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Davis, California

Thursday, April 18, 2024

State health care leaders, UC Davis to evaluate Medi-Cal

On Feb. 9, the California Department of Health Care Services (DHCS) announced their collaboration with the UC Davis Health System’s Institute of Population Health Improvement (IPHI) in improving the state’s Medi-Cal program.

IPHI is currently hiring employees to participate in the project.

The director of IPHI, Kenneth W. Kizer, leads the five-year, $4.25 million effort. Kizer is also a distinguished professor at the UC Davis School of Medicine and School of Nursing.

“This project is one that we signed last December to work with the state’s Medi-Cal program to establish a quality improvement strategy for Medi-Cal, and to work with a particular aspect of the health care reform law that is part of the Medicaid Section 1115 waiver which allows the state to do some things under a special provision of the law,” Kizer said.

The Medicaid Section 1115 waiver is a five-year, $10 billion “Bridge to Reform” proposal. According to the DHCS, the reforms to the Medi-Cal program will take effect in January 2014.

“The Bridge to Reform waiver is basically the main vehicle we are utilizing to prepare for 2014 when the Affordable Care Act becomes law and is implemented in the state of California,” said a DHCS spokesperson.

The Affordable Care Act is a piece of legislation that will fundamentally change American health care. The Medi-Cal program improvement project is one of the goals under the act.

According to the California Association of Public Hospitals and Health Systems Director of Government Affairs and Communication Sarah Muller, there are 19 public health systems throughout California that are involved in a large-scale transformation of preparing for implementation of health reform.

Two of the larger components of the waiver are coverage expansion and the Delivery System Reform Incentive Pool (DSRIP) program.

“Public hospitals see themselves as having a dual role in health reform,” Muller said. “They will continue to serve as the major safety net provider in the community and in addition, they are preparing for the expanded role as a provider of choice.”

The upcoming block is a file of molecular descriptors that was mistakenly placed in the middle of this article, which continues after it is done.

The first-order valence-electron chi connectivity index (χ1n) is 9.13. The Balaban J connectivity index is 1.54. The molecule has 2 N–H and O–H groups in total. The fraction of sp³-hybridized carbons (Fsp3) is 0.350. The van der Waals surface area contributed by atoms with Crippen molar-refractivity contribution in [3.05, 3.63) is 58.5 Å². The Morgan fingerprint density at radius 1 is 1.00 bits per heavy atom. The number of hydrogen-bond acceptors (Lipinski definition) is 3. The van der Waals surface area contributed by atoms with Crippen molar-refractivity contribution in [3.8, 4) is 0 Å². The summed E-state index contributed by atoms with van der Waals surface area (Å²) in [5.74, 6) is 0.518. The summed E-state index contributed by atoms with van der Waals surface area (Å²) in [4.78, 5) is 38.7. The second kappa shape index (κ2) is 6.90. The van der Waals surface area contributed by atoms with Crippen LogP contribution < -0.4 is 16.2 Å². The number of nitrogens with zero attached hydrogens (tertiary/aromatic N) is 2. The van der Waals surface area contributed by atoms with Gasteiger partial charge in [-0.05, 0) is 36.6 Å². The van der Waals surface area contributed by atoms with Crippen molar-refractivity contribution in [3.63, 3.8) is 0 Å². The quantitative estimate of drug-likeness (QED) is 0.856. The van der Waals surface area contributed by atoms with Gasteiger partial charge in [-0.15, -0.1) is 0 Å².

Muller said the state is preparing for about two million people throughout California who will be eligible by 2014 by expanding coverage to low-income individuals in advance.

“Right now, there are over 250,000 low-income adults enrolled in the program, which is called the low-income health program,” Muller said. “And the goal is to develop a smooth transition, so they can keep coverage today and enroll in whatever they’re eligible for when health reform is implemented.”

The DSRIP program allows for public hospitals to make improvements in their delivery systems. Muller said many of the delivery system efforts that public hospitals are doing are efforts they’ve been doing for the last few years at a pilot level.

“They’re dramatically expanding work they’ve been engaged in and replicating it throughout the entire hospital system,” Muller said.

Kizer said 17 counties are participating in this waiver program.

“They get additional money; an aggregate amount for the state is about $3.3 billion, and they have milestones and certain things that each hospital has to do in order to get payments,” Kizer said.

To develop a quality improvement strategy, Kizer said they need to look at what is currently being done, what the needs are, where the opportunities for improvement are, what things are being monitored and what isn’t being monitored.

“We’re hiring new staff — there is no existing staff except for me,” Kizer said. “The people who will be hired will be UCD employees who may or may not have faculty positions.”

Three service contracts were signed with the state, with numerous others still underway. Kizer said he signed one earlier this year called the Every Woman Counts program: a three-year, $1.8 million contract that works with the state to reach out to under-served women for breast and cervical cancer services. Another contract is still in state review and will focus on the adverse events that occur in surgery.

“These are primarily service contracts and there are substantial opportunities for research,” Kizer said. “We can use the data and other things that come with this for research and opportunities for education.”

Kizer anticipates that as they continue, there will be graduate students and others working on the effort to improve the Medi-Cal program.

“It’s part of what the university does,” Kizer said. “Their three-legged purpose is to teach, to educate and to do public service.”

CLAIRE TAN can be reached at city@theaggie.org.

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